(CN) - It was improper for a court to resentence a convicted murder on aiding and abetting after crediting his claim that he did not pull the trigger, the 9th Circuit ruled Wednesday.
In a long dissent to the ruling, one appellate judge argued that the majority had punished California for "doing the right thing," and predicted the precedent "will create a disincentive for states to correct prisoners' sentences in similar situations in the future."
A jury convicted Ronald Taylor of felony murder, attempted robbery and grand theft auto related to the 1987 murder of Lewis Lim, the owner of a Pioneer Chicken restaurant in Sunland, Calif. There were two men involved in the incident, but police arrested Taylor alone after discovering his palm print in a stolen car used in the crime.
Facing life without parole, Taylor came clean in 1996 about what happened that day. He told state prosecutors that his cousin, Hugh Hayes Jr., had pulled the trigger on Lim.
With Taylor's brother and Hayes' girlfriend backing that story, California tried Hayes for the murder, but a jury found him not guilty. Though prosecutors believed Taylor, the California Board of Prison Terms rejected their 1999 petition for resentencing.
Taking matters into his own hands, Taylor filed a pro se habeas petition in state court in 2004. Two years later, again with the intervention of the state attorney general, prosecutors convinced the trial court to reduce Taylor's sentence to that of an abettor rather than a shooter.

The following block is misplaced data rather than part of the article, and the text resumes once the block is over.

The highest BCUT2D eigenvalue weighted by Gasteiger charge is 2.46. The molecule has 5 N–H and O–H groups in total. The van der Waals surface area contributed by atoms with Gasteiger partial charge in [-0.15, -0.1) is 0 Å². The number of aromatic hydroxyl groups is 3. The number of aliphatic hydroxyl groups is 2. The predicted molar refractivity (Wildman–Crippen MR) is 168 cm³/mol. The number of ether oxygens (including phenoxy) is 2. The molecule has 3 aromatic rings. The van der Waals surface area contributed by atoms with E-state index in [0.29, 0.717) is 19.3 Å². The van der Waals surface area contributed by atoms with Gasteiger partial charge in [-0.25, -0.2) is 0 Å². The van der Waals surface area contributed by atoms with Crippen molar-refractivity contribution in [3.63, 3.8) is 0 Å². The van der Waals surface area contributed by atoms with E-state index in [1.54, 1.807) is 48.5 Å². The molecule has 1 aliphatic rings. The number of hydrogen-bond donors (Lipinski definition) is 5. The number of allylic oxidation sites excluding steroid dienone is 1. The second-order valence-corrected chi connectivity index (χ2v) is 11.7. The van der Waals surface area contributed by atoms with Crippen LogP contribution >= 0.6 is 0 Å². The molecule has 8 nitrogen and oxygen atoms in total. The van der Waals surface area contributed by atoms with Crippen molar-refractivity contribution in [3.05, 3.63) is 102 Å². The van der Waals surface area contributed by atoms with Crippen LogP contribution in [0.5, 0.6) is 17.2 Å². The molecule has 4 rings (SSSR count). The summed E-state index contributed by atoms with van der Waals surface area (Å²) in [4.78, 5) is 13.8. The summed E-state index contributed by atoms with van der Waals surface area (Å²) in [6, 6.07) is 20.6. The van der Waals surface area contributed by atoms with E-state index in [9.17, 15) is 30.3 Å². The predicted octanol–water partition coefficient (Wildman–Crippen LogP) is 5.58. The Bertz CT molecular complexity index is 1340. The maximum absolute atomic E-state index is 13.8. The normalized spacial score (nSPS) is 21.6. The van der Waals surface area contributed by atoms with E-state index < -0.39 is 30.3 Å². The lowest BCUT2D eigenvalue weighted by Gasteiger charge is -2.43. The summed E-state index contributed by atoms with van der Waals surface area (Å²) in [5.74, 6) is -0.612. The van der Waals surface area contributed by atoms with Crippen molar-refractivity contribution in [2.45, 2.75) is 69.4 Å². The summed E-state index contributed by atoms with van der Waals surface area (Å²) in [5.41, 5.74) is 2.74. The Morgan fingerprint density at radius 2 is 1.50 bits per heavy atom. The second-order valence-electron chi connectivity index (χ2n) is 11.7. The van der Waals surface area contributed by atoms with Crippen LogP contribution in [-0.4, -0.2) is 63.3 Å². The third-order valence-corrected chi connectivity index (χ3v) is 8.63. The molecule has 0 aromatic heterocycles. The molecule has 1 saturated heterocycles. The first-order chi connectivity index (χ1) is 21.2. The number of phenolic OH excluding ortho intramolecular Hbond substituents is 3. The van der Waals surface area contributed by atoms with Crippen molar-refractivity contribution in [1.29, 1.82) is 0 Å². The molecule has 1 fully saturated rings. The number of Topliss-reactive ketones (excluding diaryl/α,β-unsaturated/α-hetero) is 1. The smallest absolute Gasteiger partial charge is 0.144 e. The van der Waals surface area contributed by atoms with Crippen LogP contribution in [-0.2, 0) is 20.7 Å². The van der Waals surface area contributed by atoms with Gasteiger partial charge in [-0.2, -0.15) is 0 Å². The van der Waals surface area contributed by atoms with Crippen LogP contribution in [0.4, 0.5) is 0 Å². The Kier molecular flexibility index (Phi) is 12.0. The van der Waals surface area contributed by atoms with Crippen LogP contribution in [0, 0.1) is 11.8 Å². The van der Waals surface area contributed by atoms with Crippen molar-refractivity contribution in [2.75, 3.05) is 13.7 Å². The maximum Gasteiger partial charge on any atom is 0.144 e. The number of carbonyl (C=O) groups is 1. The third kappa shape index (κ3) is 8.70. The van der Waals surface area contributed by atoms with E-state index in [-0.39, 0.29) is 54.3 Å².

But Taylor, not content with the new sentence of 25 years to life with the possibility of parole, fought for a new trial, arguing that the jury had never found him guilty of aiding and abetting the robbery.
U.S. District Judge Otis Wright denied Taylor's federal habeas petition, the 9th Circuit ruled 2-1 Wednesday that the resentencing violated Taylor's rights to due process and a jury trial.
"The state may not imprison Taylor for a criminal role the jury considered and expressly found he did not play," Judge Mary Schroeder wrote for the majority.
"The state essentially asks us to ignore what the jury found," she added. "The state contends it is sufficient that the jury was instructed on aiding and abetting, along with felony murder. Yet the jury had to choose between two mutually inconsistent roles. To convict Taylor as an aider and abettor under California law, the jury would had to have found that he specifically intended to encourage or assist someone else in robbing the restaurant." (Emphasis in original.)
On remand, the trial court in Los Angeles must either retry Taylor or release him.
Judge Richard Clifton wrote in partial dissent that the majority went too far.
"On Taylor's petition for habeas corpus, the majority rules that the state may not resentence Taylor but must instead retry him or let him go," Clifton wrote. "I expect that it may be difficult for the state to retry him successfully more than a quarter century after the crime was committed, for reasons having nothing to do with Taylor's actual guilt or innocence. Thus, the result of our decision may well be to free Taylor and wipe this crime off his record. By punishing California for doing the right thing in reducing Taylor's sentence, our decision will create a disincentive for states to correct prisoners' sentences in similar situations in the future."
While agreeing with the other judges that the resentencing had violated Taylor's rights, Clifton argued for harmless-error review rather than a new trial.
"Justice is not served by the result reached here," he concluded.